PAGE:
More Praise For Walker Healthcare Plan

 

Governor Scot Walker’s presidential campaign got off to a fast start but has lost ground in recent polls. But his healthcare reform plan is gaining in popularity. Other candidates should take notice.

Jeffrey H. Anderson of The 2017 Project thinks Walker’s plan is “a political and policy winner.” But he also wants to set the record straight because others have mischaracterized the Walker plan. The Wall Street Journal editorial page described Walker’s proposal as much the same as the Burr – Coburn – Hatch plan released in the Senate last year.

Burr – Coburn – Hatch has been renamed Burr – Hatch – Upton with the retirement of Senator Tom Coburn and the addition of House Energy and Commerce Chairman Fred Upton. Like Walker’s alternative, it would not change the tax treatment of the typical person’s employer-provided insurance and therefore wouldn’t needlessly disrupt the employer-based market. Also, neither plan would neglect to deal with the poor and near-poor who have become newly insured under ObamaCare.

But there is where the similarities end.

Burr – Hatch – Upton would not repeal ObamaCare – Walker’s plan would. Burr – Hatch – Upton allows states to “auto-enroll” people in insurance plans they didn’t pick and sends taxpayers the bill – Walker’s plan doesn’t. Burr – Hatch – Upton uses means testing for its tax credits – Walker’s plan does not.

Burr – Hatch – Upton tax credits would cost half a trillion dollars more than Walker’s tax credits, according to scoring of identical tax credits proposed by The 2017 Project. Scoring by the non-partisan Center for Health and Economy (H & E) found that Burr – Hatch – Upton tax credits would save only $43 billion versus ObamaCare’s premium subsidies (from 2017 – 2024.) The 2017 Project/ Walker’s tax credits would save $572 billion (from 2016 – 2023) – more than ten times more.

There is more good news. Walker’s plan helps the middle class more. The typical 35 year-old single person making $37,000 a year, or 35 year-old married couple making a joint income of $65,000, would get the following:

  • ObamaCare – $0
  • Burr – Hatch – Upton – $0
  • Walker – $2100 tax credit per person

 

If these 35 year-olds don’t itemize their tax deductions, they’ll still get the $2100 in the form of tax cuts. The single person will pay $2100 less and the married couple will pay $4200 less.

Federal Spending and Taxes

With Walker’s repeal of ObamaCare, the Congressional Budget Office (CBO) estimates a reduction in taxes of more than $1.1 Trillion from 2017 through 2025. Walker’s plan would actually cut taxes even below the pre-ObamaCare levels.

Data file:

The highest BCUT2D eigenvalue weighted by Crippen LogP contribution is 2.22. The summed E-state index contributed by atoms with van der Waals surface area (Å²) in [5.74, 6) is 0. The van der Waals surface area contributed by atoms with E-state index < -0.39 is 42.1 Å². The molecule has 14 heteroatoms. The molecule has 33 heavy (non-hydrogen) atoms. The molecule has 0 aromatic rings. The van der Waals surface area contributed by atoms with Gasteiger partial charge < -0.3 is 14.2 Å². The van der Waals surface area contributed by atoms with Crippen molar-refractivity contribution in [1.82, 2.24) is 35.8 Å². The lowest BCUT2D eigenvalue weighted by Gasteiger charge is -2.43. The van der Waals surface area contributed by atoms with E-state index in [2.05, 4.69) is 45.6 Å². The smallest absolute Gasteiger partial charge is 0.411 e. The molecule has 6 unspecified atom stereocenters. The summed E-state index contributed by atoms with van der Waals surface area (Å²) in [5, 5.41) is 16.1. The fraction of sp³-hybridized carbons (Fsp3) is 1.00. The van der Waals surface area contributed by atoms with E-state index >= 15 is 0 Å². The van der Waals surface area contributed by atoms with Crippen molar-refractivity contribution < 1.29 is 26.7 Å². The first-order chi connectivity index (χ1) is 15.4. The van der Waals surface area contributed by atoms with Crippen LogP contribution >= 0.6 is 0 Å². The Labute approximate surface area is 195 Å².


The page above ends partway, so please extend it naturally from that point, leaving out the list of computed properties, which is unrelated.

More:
Walker’s plan also levels the playing field regarding the tax treatment of healthcare insurance. It would provide a tax break to individuals purchasing their health insurance (who currently get none) while leaving unaffected the tax treatment of most people’s employer-based insurance. This will revitalize the individual insurance market, which should lead to even lower premiums.

Walker’s plan also cuts federal spending by roughly $1.1 Trillion – based on H & E ‘s scoring of the very similar 2017 Project alternative.

Coverage of Pre-existing Medical Conditions

To solve the problem of coverage for pre-existing medical conditions, Walker’s plan promises protection for those who lose continuous coverage. The plan calls for a “two month grace period”, during which they cannot be refused coverage if they purchase new health insurance. For those who have never had coverage, such as newborns and young adults leaving their parents’ plans, there would be a full year grace period.

The Walker Plan is very similar to the 2017 Project alternative, which Ed Gillespie promoted in his Senate campaign in Virginia in 2014 and nearly pulled off the upset victory of the election year. It is clearly a plan the voters liked.

Anderson summarizes the Walker plan:

“In short, Walker’s alternative would provide overdue tax-relief for the middle class, cut federal spending and taxes by 13 figures apiece, and provide commonsense protections for those with preexisting conditions. It’s a political and policy winner.”

 

We can only hope that other Republican candidates will join Governor Walker in promoting this excellent alternative to ObamaCare. It is a winner for the Republican platform and for the American people.

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